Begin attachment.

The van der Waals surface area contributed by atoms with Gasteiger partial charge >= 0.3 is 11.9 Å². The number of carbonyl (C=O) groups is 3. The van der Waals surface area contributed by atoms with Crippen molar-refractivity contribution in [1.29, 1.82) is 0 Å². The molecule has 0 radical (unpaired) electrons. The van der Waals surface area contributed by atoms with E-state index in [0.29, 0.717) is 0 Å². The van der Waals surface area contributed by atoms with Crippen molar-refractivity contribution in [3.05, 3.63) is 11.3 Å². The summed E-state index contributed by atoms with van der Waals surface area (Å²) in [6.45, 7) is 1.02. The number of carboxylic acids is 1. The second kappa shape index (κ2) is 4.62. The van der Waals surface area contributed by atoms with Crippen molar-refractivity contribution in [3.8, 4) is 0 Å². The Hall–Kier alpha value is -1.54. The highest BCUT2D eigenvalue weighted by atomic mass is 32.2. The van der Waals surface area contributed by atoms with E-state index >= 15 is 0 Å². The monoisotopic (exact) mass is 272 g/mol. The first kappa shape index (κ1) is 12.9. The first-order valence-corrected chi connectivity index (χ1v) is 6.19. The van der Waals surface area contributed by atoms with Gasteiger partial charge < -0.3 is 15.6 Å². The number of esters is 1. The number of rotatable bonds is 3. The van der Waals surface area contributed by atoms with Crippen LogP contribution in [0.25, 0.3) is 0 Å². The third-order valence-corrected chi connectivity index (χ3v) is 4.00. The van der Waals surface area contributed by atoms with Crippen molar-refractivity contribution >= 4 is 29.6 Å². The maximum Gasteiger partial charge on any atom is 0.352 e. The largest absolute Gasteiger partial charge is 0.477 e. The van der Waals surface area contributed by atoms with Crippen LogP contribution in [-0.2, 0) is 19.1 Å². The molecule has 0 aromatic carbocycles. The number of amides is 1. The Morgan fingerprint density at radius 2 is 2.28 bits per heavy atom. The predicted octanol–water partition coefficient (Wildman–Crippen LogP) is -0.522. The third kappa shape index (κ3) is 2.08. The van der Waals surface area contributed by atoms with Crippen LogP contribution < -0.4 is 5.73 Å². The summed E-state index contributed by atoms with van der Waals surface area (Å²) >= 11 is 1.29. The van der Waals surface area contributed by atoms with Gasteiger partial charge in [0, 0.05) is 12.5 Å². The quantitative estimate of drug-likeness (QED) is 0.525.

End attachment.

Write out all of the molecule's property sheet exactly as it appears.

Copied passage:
The van der Waals surface area contributed by atoms with Gasteiger partial charge >= 0.3 is 11.9 Å². The number of carbonyl (C=O) groups is 3. The van der Waals surface area contributed by atoms with Crippen molar-refractivity contribution in [1.29, 1.82) is 0 Å². The molecule has 0 radical (unpaired) electrons. The van der Waals surface area contributed by atoms with E-state index in [0.29, 0.717) is 0 Å². The van der Waals surface area contributed by atoms with Crippen molar-refractivity contribution in [3.05, 3.63) is 11.3 Å². The summed E-state index contributed by atoms with van der Waals surface area (Å²) in [6.45, 7) is 1.02. The number of carboxylic acids is 1. The second kappa shape index (κ2) is 4.62. The van der Waals surface area contributed by atoms with Crippen molar-refractivity contribution in [3.8, 4) is 0 Å². The Hall–Kier alpha value is -1.54. The highest BCUT2D eigenvalue weighted by atomic mass is 32.2. The van der Waals surface area contributed by atoms with E-state index >= 15 is 0 Å². The monoisotopic (exact) mass is 272 g/mol. The first kappa shape index (κ1) is 12.9. The first-order valence-corrected chi connectivity index (χ1v) is 6.19. The van der Waals surface area contributed by atoms with Gasteiger partial charge < -0.3 is 15.6 Å². The number of esters is 1. The number of rotatable bonds is 3. The van der Waals surface area contributed by atoms with Crippen LogP contribution in [0.25, 0.3) is 0 Å². The third-order valence-corrected chi connectivity index (χ3v) is 4.00. The van der Waals surface area contributed by atoms with Crippen molar-refractivity contribution >= 4 is 29.6 Å². The maximum Gasteiger partial charge on any atom is 0.352 e. The largest absolute Gasteiger partial charge is 0.477 e. The van der Waals surface area contributed by atoms with Crippen LogP contribution in [-0.2, 0) is 19.1 Å². The molecule has 0 aromatic carbocycles. The number of amides is 1. The Morgan fingerprint density at radius 2 is 2.28 bits per heavy atom. The predicted octanol–water partition coefficient (Wildman–Crippen LogP) is -0.522. The third kappa shape index (κ3) is 2.08. The van der Waals surface area contributed by atoms with Crippen LogP contribution < -0.4 is 5.73 Å². The summed E-state index contributed by atoms with van der Waals surface area (Å²) >= 11 is 1.29. The van der Waals surface area contributed by atoms with Gasteiger partial charge in [0, 0.05) is 12.5 Å². The quantitative estimate of drug-likeness (QED) is 0.525.